In August and October, the department denied Freedom of Information Act requests by Bloomberg News seeking parent default and deferment numbers by college, saying it has yet to complete its analysis by institution. The agency provides default data annually, broken out by school, for most student borrowers. Those rates help determine which schools can continue to access the loan program.
We cant fix problems in the student-loan programs if researchers, policymakers and consumers dont have access to the information they need, Sen. Elizabeth Warren, a Massachusetts Democrat, said in an emailed response to questions.
Sen. Lamar Alexander, the Tennessee Republican who chairs the Senate Health, Education, Labor and Pensions Committee, plans to look at ways to improve the disclosure of loan information in forthcoming legislation, according to a spokeswoman.
Denise Horn, an Education Department spokeswoman, said the government is committed to keeping college accessible and affordable, while helping families make informed choices about borrowing, including parent loans.
As part of those efforts, the department offers loan counseling to all PLUS loan applicants to empower parents with additional details on their loans, Horn said in an email. We believe this is an important component to ensuring borrowers are aware of and understand their repayment obligations.
Maria Correa, a 63-year-old secretary and breast-cancer survivor, is one of those parents being crushed by debt. Correa, who moved to Chicago from Manila in 1982, began borrowing from the government in 2009 to help send her daughter to DePaul University, a private college in Chicago. She took out $120,000 in parent PLUS loans over four years, in addition to the $27,000 her daughter borrowed from the government.
Parents like Correa can borrow the entire cost of a childs college education — in some cases more than $50,000 a year — without having to provide income data. The government requires only that they dont have adverse credit for two years, a duration reduced from five years by the Education Department last year. Applicants can have loan balances of $2,100 that are delinquent 90 days or more, are in collection or charged off and still qualify for a PLUS loan.
It was so easy to get the loan, Correa said over lunch at a Macys store in downtown Chicago, near the office where she has worked for the past 27 years. I tried my best to help out with my daughters needs.
Correas family budget spiraled down, she said, after her husband, Marc, now 68, suffered a stroke in 2010 that left him paralyzed on his right side and permanently disabled. He previously was employed by a restaurant group at Chicagos OHare Airport repairing equipment. Now his Social Security checks mostly go to pay for medication, Correa said.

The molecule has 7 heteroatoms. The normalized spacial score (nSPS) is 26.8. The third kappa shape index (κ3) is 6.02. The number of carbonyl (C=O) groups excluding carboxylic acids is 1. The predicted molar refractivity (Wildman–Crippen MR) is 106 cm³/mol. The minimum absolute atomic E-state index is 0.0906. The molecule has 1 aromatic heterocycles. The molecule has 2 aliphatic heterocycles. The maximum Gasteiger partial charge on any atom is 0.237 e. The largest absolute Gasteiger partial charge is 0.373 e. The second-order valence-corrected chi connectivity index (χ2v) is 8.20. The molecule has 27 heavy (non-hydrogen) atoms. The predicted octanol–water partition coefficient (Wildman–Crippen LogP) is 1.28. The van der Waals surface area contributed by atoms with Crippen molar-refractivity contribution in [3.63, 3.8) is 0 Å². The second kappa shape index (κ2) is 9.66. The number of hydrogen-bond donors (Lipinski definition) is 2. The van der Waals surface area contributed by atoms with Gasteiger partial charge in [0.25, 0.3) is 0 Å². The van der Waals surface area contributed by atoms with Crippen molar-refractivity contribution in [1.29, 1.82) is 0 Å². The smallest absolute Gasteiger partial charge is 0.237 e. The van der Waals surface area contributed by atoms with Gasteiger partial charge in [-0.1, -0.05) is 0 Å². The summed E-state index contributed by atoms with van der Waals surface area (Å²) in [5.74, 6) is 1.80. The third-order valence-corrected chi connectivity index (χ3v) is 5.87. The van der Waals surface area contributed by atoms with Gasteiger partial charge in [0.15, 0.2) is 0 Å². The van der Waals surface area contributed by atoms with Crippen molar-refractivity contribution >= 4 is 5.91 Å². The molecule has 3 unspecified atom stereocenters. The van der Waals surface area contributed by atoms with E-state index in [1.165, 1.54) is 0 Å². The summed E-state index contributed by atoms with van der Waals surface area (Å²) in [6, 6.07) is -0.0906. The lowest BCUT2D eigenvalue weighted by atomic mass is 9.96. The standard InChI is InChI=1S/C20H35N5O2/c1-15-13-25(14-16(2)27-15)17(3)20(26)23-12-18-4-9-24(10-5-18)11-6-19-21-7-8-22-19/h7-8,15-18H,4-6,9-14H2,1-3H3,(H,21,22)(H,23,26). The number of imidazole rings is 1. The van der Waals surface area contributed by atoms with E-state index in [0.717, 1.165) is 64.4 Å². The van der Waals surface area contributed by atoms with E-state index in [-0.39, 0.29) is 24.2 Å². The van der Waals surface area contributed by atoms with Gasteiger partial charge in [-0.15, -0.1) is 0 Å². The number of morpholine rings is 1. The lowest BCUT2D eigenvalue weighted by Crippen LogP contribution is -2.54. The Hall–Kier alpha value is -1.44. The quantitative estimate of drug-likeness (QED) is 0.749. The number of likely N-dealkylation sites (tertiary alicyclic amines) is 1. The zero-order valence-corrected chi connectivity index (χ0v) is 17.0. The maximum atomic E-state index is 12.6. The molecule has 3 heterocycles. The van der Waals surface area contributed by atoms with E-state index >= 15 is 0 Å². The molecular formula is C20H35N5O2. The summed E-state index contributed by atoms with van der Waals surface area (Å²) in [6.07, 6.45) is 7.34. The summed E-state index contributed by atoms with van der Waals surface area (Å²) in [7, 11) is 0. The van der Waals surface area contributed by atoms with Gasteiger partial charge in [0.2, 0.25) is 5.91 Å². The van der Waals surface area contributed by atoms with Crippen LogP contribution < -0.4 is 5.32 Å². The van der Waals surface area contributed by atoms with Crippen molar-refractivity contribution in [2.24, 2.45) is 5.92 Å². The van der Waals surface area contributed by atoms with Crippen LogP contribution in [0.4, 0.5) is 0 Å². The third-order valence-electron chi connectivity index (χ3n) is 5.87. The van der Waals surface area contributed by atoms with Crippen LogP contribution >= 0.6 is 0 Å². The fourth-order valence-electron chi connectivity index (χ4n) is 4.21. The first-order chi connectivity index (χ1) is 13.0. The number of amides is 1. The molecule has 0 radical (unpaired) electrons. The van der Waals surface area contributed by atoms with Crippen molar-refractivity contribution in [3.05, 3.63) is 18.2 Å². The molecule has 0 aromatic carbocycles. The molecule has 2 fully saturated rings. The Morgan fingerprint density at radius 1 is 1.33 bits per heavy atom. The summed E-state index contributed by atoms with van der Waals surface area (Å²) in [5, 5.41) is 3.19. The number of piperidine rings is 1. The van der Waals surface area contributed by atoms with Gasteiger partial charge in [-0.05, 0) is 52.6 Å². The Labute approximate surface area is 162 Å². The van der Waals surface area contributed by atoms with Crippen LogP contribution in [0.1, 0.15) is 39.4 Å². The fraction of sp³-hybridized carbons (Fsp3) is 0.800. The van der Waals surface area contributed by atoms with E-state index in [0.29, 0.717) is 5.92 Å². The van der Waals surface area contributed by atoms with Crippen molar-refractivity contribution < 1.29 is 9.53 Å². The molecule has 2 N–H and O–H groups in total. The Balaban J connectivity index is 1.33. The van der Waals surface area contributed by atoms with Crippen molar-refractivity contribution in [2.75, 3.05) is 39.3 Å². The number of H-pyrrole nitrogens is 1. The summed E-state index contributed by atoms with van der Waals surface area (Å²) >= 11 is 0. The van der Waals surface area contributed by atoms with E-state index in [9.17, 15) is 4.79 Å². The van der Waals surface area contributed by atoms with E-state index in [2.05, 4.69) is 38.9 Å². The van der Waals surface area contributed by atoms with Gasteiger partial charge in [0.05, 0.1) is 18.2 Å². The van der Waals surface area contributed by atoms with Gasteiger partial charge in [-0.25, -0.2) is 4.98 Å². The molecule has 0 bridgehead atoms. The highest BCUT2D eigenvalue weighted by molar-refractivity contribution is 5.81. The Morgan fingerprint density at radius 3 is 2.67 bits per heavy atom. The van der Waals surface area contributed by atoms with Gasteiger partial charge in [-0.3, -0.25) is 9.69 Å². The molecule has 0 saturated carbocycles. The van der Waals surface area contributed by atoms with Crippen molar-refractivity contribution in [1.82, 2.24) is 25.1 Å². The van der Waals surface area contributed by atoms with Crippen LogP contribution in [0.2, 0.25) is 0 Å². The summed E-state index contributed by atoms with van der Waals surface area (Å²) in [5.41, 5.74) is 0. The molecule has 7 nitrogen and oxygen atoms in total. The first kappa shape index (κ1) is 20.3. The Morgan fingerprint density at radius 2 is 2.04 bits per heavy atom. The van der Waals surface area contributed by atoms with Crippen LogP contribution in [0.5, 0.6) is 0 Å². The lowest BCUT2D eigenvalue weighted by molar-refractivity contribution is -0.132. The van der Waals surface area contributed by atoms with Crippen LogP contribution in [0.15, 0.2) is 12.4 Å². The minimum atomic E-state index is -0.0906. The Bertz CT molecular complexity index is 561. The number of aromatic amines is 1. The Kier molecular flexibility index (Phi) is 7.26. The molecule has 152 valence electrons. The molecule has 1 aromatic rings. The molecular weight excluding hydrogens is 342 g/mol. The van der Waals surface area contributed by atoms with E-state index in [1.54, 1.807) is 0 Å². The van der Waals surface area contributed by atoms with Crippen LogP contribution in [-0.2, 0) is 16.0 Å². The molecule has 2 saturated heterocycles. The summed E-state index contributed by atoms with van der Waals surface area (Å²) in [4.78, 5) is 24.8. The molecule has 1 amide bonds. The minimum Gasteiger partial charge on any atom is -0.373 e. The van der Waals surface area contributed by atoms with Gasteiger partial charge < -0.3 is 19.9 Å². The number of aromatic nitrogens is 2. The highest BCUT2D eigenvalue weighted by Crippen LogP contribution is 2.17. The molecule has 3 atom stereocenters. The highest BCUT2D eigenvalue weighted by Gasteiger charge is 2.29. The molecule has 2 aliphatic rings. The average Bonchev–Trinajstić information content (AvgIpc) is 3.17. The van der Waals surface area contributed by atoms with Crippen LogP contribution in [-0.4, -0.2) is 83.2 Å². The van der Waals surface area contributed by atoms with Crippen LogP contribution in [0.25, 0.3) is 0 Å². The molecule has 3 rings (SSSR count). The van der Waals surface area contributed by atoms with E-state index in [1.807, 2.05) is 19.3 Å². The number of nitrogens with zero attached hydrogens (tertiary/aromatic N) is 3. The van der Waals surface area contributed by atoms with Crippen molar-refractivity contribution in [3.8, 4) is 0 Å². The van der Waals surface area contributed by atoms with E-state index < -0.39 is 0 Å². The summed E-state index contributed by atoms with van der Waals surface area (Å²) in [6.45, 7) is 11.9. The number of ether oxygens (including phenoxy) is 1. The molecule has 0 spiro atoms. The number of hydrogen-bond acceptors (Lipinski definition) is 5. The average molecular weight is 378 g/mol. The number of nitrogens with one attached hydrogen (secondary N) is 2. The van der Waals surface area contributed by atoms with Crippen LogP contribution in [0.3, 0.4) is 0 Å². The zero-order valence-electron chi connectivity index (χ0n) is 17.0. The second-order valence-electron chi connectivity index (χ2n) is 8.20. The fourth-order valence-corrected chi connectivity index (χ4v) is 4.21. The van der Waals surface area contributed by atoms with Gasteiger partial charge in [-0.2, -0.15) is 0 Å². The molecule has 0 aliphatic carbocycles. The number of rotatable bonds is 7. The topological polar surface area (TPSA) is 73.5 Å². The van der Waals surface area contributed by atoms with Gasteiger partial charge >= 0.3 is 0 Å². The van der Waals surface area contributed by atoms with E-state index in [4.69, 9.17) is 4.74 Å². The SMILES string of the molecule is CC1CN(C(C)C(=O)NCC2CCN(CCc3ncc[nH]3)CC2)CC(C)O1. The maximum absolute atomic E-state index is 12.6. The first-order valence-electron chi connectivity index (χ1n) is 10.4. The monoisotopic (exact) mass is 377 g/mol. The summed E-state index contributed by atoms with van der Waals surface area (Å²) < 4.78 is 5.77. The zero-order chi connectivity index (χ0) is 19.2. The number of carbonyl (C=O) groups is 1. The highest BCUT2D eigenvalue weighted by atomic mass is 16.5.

Correa deferred repayment while her daughter was in college, as a law passed by Congress in 2008 allowed her to do. Now shes in the second year of a maximum three-year hardship deferment. Meanwhile interest has been accruing on her 7.9 percent loans, swelling her debt to almost $170,000.
Every day its on my mind, said Correa, who lost her house in 2012 because she couldnt afford the monthly mortgage payments of more than $2,000. How am I going to pay it?
Correa, who moved with her husband to their daughters home in Bolingbrook, a Chicago suburb, said she plans to use the third year of her hardship deferral and then enter a 25-year repayment plan that will lower her monthly bill to about $1,500 based on her current balance, instead of $2,000. If she makes every payment, she would be at least 90 when the debt is paid off.
I dont know if I will default, said Correa. I dont know when Ill retire.
Correas daughter, who requested that her first name not be used, majored in journalism and public relations at DePaul, graduating in 2013. She works for a nonprofit organization in Chicago and said she pays about $400 a month on her loan.
DePaul, the largest Catholic university in the United States, cautions parents and students to borrow only what is prudent, Jon Boeckenstedt, associate vice president of enrollment and marketing, said in an email.
We cannot control how much a parent borrows on a PLUS loan for an undergraduate, he said.
Parents can borrow to cover tuition, room, board and books, minus grants or loans the student receives. PLUS loans also carry an origination fee of 4.3 percent. The current interest rate is 6.8 percent, and it was almost 8 percent from July 2006 to June 2013.
When money comes from the government, a trusted source, parents do have good reason to borrow, said Merrill, the Harvard lecturer. But the problem is their income is not going to change based on their kids education.
Parents arent eligible for most programs that offer reduced payments for struggling student borrowers based on income.